AMC wants to open bars at both its Baton Rouge movie theaters

Baton Rouge’s two AMC Theaters may soon offer Pinot noir and Pabst Blue Ribbon along with popcorn.

Notices have been put up at the AMC Baton Rouge 16 off O’Neal Lane and at the AMC Mall of Louisiana 15 letting the public know the theater chain has applied for permits to sell beer, wine and liquor.

Officials with the city-parish office of Alcoholic Beverage Control and Gaming Enforcement said the two movie theaters have to be rezoned to allow for alcohol sales. No rezoning requests have been filed yet with the city-parish Planning Commission, although planning officials said AMC has spoken to them about rezoning.

Several Metro Council members, who ultimately would determine if the AMC theaters will be rezoned to allow for alcohol sales, were split on the issue.

Ryan Noonan, a spokesman for AMC, of Leawood, Kan. said the company plans to build MacGuffins Bar & Lounge locations at both theaters. Noonan would not discuss potential opening dates.

“We’re still going through the licensing process,” Noonan said.

AMC operates nearly 50 MacGuffins at its theaters, including in the Clearview Palace 12 in Metairie and the Elmwood Palace 20 in Harahan. The bars sell beer, wine and cocktails before and after movies, and patrons can buy a beverage to take into the theater.

AMC said all customers will have their ID checked, regardless of how old they look, and some customers may be asked to show their ID throughout their visit to the theater.

According to a menu from a Newport, Ky., MacGuffins posted on, glasses of wine cost between $5 and $8, bottles of domestic beer were $5.75 while draft beers cost between $6.50 and $9.25. Cocktails were listed at $9.75.

AMC said the bar gets its name from a term coined by Alfred Hitchcock to refer to a plot device that motivates characters and advances the story.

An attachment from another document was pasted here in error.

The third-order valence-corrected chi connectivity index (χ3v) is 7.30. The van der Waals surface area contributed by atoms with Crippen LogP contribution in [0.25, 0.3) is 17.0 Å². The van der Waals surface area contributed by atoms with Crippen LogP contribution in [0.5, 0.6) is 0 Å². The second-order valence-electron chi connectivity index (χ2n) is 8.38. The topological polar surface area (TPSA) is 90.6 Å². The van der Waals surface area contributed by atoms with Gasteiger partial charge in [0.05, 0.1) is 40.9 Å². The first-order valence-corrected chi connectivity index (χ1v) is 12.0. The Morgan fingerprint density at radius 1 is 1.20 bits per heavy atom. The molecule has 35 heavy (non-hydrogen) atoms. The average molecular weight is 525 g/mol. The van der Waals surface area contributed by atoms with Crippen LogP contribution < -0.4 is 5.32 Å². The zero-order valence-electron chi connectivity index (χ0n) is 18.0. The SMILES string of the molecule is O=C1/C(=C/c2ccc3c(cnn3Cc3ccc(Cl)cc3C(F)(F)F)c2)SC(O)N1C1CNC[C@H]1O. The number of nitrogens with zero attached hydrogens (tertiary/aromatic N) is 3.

The only theater in Baton Rouge that sells beer, wine and liquor is the Manship Theatre in The Shaw Center for the Arts, which regularly shows first-run independent features and classic movies. In the late 1980s, the Varsity Take Two Theater briefly operated just outside the North Gates of LSU with a full bar.

In recent years, theater chains have taken to selling liquor as a way of generating more money by capturing customers who may have gone to nearby restaurants and bars and luring adults to a night out at the movies. Both Regal Cinemas, which owns the UA Citiplace Stadium 11, and Cinemark, which owns the theater in Perkins Rowe, have theaters elsewhere that sell alcohol. Alamo Drafthouse Cinemas, of Austin, Texas, has made a name for itself by opening theaters that have servers taking craft beer and cocktails directly to movie-goers.

Councilwoman C. Denise Marcelle said that if serving beer, wine and liquor is working at other movie theaters across the U.S., then it should be allowed in Baton Rouge.

“I don’t see the difference between drinking a beer and eating popcorn and seeing a movie, or drinking a beer and eating popcorn at a sports bar,” she said.

Councilman John Delgado, who co-owns the downtown bar Huey’s, said he has no concerns about allowing alcohol sales at movie theaters.

“We just need to make sure that vendors are responsible and that drinks are sold to people who are of age,” he said.

Councilwoman Tara Wicker, who along with Councilwomen Ronnie Edwards and Donna Collins-Lewis have tried to make it more difficult to add liquor outlets in low-income areas, said she needs more information about the rationale behind allowing alcohol sales at movie theaters.

“If this is about encouraging additional people to go to the movies and serving as an economic driver, I want to know the justification for it,” she said.

Edwards said she’s against the further proliferation of liquor licenses.

“It doesn’t bode well to have this around young people in family-friendly entertainment,” she said. “My concern is not only having alcohol in the presence of children, but for people to enjoy a show apart from unruly behavior.”